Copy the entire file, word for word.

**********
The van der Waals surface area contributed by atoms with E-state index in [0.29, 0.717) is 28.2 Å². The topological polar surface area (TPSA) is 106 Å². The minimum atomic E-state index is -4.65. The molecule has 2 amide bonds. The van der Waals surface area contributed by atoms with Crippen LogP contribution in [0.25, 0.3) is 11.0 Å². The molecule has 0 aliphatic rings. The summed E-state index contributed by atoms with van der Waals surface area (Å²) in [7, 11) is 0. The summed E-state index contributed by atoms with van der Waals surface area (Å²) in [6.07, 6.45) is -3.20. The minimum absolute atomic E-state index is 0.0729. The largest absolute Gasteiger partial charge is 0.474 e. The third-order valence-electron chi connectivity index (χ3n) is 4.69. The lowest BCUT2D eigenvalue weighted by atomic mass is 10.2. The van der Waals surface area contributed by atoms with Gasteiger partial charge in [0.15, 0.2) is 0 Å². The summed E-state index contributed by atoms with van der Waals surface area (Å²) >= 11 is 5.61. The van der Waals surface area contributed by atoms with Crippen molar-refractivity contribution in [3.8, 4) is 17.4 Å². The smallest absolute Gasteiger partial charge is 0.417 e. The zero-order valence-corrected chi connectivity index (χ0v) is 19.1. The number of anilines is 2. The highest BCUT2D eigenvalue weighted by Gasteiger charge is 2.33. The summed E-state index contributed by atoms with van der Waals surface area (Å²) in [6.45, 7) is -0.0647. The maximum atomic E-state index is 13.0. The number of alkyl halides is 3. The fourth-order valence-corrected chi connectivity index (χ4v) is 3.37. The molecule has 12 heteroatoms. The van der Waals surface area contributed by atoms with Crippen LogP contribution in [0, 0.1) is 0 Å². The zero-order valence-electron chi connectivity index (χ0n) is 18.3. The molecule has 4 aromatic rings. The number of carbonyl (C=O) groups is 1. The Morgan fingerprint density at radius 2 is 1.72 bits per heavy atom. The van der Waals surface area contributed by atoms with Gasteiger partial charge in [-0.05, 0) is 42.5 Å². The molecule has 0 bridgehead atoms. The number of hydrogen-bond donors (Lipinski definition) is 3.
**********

The van der Waals surface area contributed by atoms with E-state index in [0.29, 0.717) is 28.2 Å². The topological polar surface area (TPSA) is 106 Å². The minimum atomic E-state index is -4.65. The molecule has 2 amide bonds. The van der Waals surface area contributed by atoms with Crippen LogP contribution in [0.25, 0.3) is 11.0 Å². The molecule has 0 aliphatic rings. The summed E-state index contributed by atoms with van der Waals surface area (Å²) in [7, 11) is 0. The summed E-state index contributed by atoms with van der Waals surface area (Å²) in [6.07, 6.45) is -3.20. The minimum absolute atomic E-state index is 0.0729. The largest absolute Gasteiger partial charge is 0.474 e. The third-order valence-electron chi connectivity index (χ3n) is 4.69. The lowest BCUT2D eigenvalue weighted by atomic mass is 10.2. The van der Waals surface area contributed by atoms with Gasteiger partial charge in [0.15, 0.2) is 0 Å². The summed E-state index contributed by atoms with van der Waals surface area (Å²) >= 11 is 5.61. The van der Waals surface area contributed by atoms with Crippen molar-refractivity contribution in [3.8, 4) is 17.4 Å². The smallest absolute Gasteiger partial charge is 0.417 e. The zero-order valence-corrected chi connectivity index (χ0v) is 19.1. The number of anilines is 2. The highest BCUT2D eigenvalue weighted by Gasteiger charge is 2.33. The summed E-state index contributed by atoms with van der Waals surface area (Å²) in [6.45, 7) is -0.0647. The maximum atomic E-state index is 13.0. The number of alkyl halides is 3. The fourth-order valence-corrected chi connectivity index (χ4v) is 3.37. The molecule has 12 heteroatoms. The van der Waals surface area contributed by atoms with Crippen LogP contribution in [0, 0.1) is 0 Å². The zero-order valence-electron chi connectivity index (χ0n) is 18.3. The molecule has 4 aromatic rings. The number of carbonyl (C=O) groups is 1. The Morgan fingerprint density at radius 2 is 1.72 bits per heavy atom. The van der Waals surface area contributed by atoms with Gasteiger partial charge in [-0.05, 0) is 42.5 Å². The molecule has 0 bridgehead atoms. The number of hydrogen-bond donors (Lipinski definition) is 3.